Decoupled debit card

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A decoupled debit card is a debit card in the US that is not issued by, and not tied to, a particular retail financial institution, such as a bank or credit union. This is based on the ability in the US ACH payment system to make an electronic payment from any bank or credit union without needing to use a card issued by the bank or credit union. A third party, such as a retailer, can create a decoupled debit card which will use this system to make a payment from the customer's checking account. They may do this as part of a loyalty scheme or to reduce their own debit card processing costs.[1]

History[edit]

In May 2007, Capital One began a one year decoupled debit card experiment.[2] This card was novel in that prior to this launch, a debit card was always tied to a traditional financial institution. Capital One's Mastercard-branded decoupled card did not require an account be opened with a retail financial institution, and was made in partnership with the Ukrops grocery chain, based in Capital One's hometown of Richmond, Virginia. The card was also tied to a reward program offered by Ukrops. The one-year experiment ended in May 2008,[3] and was followed by a national rollout of its own version of a decoupled debit card tied to its own reward program.[4]

Decoupled Debit gained the attention of the financial services industry in May 2007 when Capital One announced they were going to add a decoupled debit card product. At the time Capital One did not offer checking accounts—only credit cards and this was a strategy to offer a debit card without actually owning the checking account relationship. The one year pilot ended without Capital One citing specific reasons as why, leaving the industry with only speculation as to why.

Today, decoupled debit cards are typically issued and branded by retailers without any association to a national network such as Visa, MasterCard or Amex. The retailer has complete control over the issuing of the cards to their customers and the processing of the payment. By definition, decoupled debit cards are processed via the Federal Reserve ACH System as the mechanism for reaching a consumer’s checking account as a debit to their account for their purchase. The payment side of the product operates like an electronic check, but the product is more than just a payment card.

When the Durbin Amendment became law in October 2011, there was new speculation that this was the end of decoupled debit. At the time there were only two main companies offering decoupled debit: Tempo and National Payment Card Association. Tempo did in fact close their doors shortly after the roll-out of the Durbin Amendment—National Payment Card Association (NPCA) did not and is still thriving today in 2013.

Why one survived Durbin and the other did not is a function of their differences in business models and program structures. Tempo had a product model tied to Discover and accepted signature debit which resulted in a pricing model and risk profile that would no longer be attractive to retailers under Durbin.

National Payment Card Association has a different pricing model – generally a fixed price per transaction of $.15 that retailers pay in processing fees, which is still very competitive even under Durbin regulation. The company also has a well articulated and easily understood value proposition for retailers:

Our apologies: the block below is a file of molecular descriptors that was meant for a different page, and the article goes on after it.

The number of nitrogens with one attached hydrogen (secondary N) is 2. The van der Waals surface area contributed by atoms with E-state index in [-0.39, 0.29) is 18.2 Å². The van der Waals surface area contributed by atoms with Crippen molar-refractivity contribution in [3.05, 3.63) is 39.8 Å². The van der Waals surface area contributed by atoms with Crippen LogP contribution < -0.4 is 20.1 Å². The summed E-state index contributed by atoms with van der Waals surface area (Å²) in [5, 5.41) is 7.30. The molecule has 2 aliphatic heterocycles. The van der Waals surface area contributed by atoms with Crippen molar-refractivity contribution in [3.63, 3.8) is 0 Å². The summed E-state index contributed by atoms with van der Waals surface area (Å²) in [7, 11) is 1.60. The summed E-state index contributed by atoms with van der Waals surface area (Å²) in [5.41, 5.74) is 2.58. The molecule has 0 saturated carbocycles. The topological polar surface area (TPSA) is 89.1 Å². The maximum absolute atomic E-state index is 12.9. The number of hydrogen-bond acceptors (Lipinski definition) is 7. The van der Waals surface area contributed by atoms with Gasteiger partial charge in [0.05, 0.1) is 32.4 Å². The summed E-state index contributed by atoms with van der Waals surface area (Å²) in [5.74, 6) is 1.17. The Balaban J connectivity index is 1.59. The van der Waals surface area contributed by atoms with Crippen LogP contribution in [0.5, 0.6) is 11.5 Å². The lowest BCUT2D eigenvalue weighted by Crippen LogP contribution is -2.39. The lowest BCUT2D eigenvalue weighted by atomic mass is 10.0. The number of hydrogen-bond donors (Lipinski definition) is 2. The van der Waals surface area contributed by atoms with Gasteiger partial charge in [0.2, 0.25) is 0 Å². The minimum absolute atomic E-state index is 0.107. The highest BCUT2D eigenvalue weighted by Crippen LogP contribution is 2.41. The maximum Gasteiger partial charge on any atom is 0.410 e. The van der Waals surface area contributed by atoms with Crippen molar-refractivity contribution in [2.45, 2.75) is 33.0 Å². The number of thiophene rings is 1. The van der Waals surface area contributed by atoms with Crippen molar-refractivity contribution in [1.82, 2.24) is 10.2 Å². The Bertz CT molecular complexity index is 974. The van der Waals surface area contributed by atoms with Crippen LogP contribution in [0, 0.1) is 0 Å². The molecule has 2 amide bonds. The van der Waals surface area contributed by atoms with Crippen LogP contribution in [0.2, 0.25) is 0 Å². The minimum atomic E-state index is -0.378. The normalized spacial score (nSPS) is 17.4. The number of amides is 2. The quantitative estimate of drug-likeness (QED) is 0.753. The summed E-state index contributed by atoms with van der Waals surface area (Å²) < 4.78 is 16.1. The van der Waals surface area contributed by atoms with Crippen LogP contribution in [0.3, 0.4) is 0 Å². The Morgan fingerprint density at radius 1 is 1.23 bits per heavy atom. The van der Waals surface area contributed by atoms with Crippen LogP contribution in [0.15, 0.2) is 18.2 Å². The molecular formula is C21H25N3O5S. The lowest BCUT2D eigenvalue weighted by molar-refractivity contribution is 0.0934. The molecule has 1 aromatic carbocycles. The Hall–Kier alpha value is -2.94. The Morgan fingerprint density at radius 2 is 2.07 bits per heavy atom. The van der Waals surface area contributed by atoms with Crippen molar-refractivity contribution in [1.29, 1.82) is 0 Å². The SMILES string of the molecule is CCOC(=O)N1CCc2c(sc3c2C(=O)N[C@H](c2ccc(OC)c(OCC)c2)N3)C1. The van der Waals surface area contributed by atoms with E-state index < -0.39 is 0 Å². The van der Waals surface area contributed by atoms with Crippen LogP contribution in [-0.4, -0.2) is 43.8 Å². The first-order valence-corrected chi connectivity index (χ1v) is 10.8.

Retailers reap swipe fee savings when they have a National Payment Card program when compared to what they pay in swipe fees for accepting Visa, MasterCard, AMEX, etc. The savings are used to fund rewards to the retailer’s customers which provides the incentive to the consumer to carry another payment card in their wallet.

The Target Red Card program is a great example of how the value proposition works. Consumers enroll with Target, provide their checking account to be debited and receive 5% discount at the register when they use the Red Card to pay. Target saves the fees they would have otherwise paid to the payment networks and banks and gives the savings back to their customers.

NPCA on the other hand has developed their niche in c-store petroleum. The programs offer consumers an instant price rollback at the pump of anywhere between 3 cents and 10 cents off per gallon of fuel purchased. The programs offer another benefit to retailers and that is in building a customer data base. Since the consumer enrolls (generally online) into the program, the retailer gains baseline information about their cardholders (name, address, phone number, email addresses, etc.) and they gain the ability to track spending. This is information banks typically have when a customer uses a bank-issued payment card. Now the retailer has the information and can mine the data for use in targeted marketing to their customers.

On a going forward basis, the real payoff for decoupled debit might very well end up to be mobile payments. The most noted program in this early life cycle of mobile payment using decoupled debit is Cumberland Farms SmartPay. In this program, consumers can have a mobile payment app, a traditional mag stripe card, or both. The program tracks lifetime savings within the app and coupons and promotions can be delivered to the app while the Cumberland Farms customers are fueling.

In October 2013 payments technology firm FIS announced a new private label, decoupled debit product called InterPayment. InterPayment utilizes proprietary FIS technology and payment processing platforms.

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